Author: David Close
“Messages, Ivi,” Rafe said sullenly, still wet from the rain. “It never rains in California,” rang the lyrics in his head. He hung the umbrella on the leftmost coathook by the door. His overcoat, a thing he wore to make him look as out of place as possible, like something from a thousand miles east and a hundred years back, went next to it. “But it pours.”
“No new messages,” said the voice of the interactive visual interface, projected from the tatwatch in his wrist by RF to the foil-thin cylindrical speaker inversely hugging, unnoticed, the inside of his ear canal. From the back of his wrist its pretty girl’s face, clean of line and framed with primly coiffed bright-red hair, smiled its vapid smile interminably.
Mud from the gravesite covered his dress shoes. He slid them off and slogged on sodden socks to the couch. He couldn’t bring himself to settle into it. He excused it as concern for the damage the wet that clung to him might do to the microfibre rather than attribute his tension to the emotional toll of the service from which he’d just come.
“What about old ones?”
There had to be something in his messages to distract him from thinking about his daughter. The daughter he hadn’t seen in eleven years, though she only lived in San Pedro–had lived, an invisible dagger wiggling in his gut reminded him–less than thirty miles from his Santa Monica apartment. The daughter he hadn’t even heard from for almost that long.
“Old messages? There are eleven thousand four hundred twelve old v-mails in your inbox.
“By the way, how was your daughter’s funeral?” The thing couldn’t just say “the funeral,” or even better, “it.” Of course the interface couldn’t filter out the most painful words from its unnaturally perky cadence, the way a human, a halfway sensitive one anyway, would do.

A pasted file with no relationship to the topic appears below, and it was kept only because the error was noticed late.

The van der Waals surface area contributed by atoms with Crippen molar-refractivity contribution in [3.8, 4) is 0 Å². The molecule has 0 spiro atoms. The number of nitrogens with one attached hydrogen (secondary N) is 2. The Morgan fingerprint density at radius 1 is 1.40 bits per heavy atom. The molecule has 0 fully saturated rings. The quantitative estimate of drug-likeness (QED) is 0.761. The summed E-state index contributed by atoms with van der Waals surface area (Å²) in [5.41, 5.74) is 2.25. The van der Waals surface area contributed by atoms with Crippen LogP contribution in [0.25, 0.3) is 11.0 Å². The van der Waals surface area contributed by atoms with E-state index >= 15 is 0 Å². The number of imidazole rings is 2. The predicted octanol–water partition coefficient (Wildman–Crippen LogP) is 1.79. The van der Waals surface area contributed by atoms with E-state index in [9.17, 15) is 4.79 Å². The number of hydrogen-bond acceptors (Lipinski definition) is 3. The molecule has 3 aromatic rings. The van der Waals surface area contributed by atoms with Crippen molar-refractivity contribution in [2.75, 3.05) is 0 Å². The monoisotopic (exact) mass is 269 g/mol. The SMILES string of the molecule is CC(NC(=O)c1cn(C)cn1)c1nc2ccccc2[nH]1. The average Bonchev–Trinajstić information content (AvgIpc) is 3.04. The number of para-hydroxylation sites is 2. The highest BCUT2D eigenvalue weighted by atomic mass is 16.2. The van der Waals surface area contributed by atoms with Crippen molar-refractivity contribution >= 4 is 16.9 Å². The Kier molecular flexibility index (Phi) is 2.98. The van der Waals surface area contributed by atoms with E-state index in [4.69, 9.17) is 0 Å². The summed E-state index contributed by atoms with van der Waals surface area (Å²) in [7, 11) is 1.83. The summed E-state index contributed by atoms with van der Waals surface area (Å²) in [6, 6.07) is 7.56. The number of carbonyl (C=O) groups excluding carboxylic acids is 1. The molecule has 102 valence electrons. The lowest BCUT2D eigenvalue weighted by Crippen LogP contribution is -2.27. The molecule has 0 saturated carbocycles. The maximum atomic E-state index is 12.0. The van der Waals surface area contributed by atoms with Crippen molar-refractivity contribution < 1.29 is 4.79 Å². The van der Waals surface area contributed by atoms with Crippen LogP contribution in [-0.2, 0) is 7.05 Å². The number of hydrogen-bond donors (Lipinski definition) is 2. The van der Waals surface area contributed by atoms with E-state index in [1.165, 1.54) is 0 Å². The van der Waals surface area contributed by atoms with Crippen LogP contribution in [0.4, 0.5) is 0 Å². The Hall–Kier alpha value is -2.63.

“Don’t ask, Ivi.”
“Point deleted.” The subject was now taboo for its tiny spintronic brain.
“Is there anything else unheard?” he asked the ‘face. Its insipid smile never changed.
“There are nineteen thousand, six hundred fifty-two messages tagged as junk.”
Rafe sighed. He had nothing else to do. He’d taken the day off work, and the day was now less than half over. How would he occupy the rest of it? A wave of despair washed over him like a sheet of frigid rain, but he shook it off like a dripping overcoat.
The attractive but smug ‘face disappeared from his wrist and was replaced with a list of characters so tiny some of them were obscured by his wrist-hairs. He brought his arm to within inches of his left eye, winked shut his right, assuming a position that would have been prohibitively, embarrassingly ridiculous anywhere but in the privacy of his own home.
“What are all these v-mails, Ivi? Two hundred eighty-seven v-mails from my daughter? Why wouldn’t you mark these as urgent, or at least of interest? You’ve tagged them as junk! I can’t believe it!”
“I’m so sorry, Rafe. Based on your past behaviour, those v-mails are junk. You never opened any v-mails from your daughter. You also ignored twelve from your ex-wife, one hundred seventy-eight from your sister, sixty-five from your brother, and seventeen from your mother before she went into cryostorage.”
“But these are important!” Rafe yelled at the interface.
“I’m so sorry, Rafe. How would I have known that?”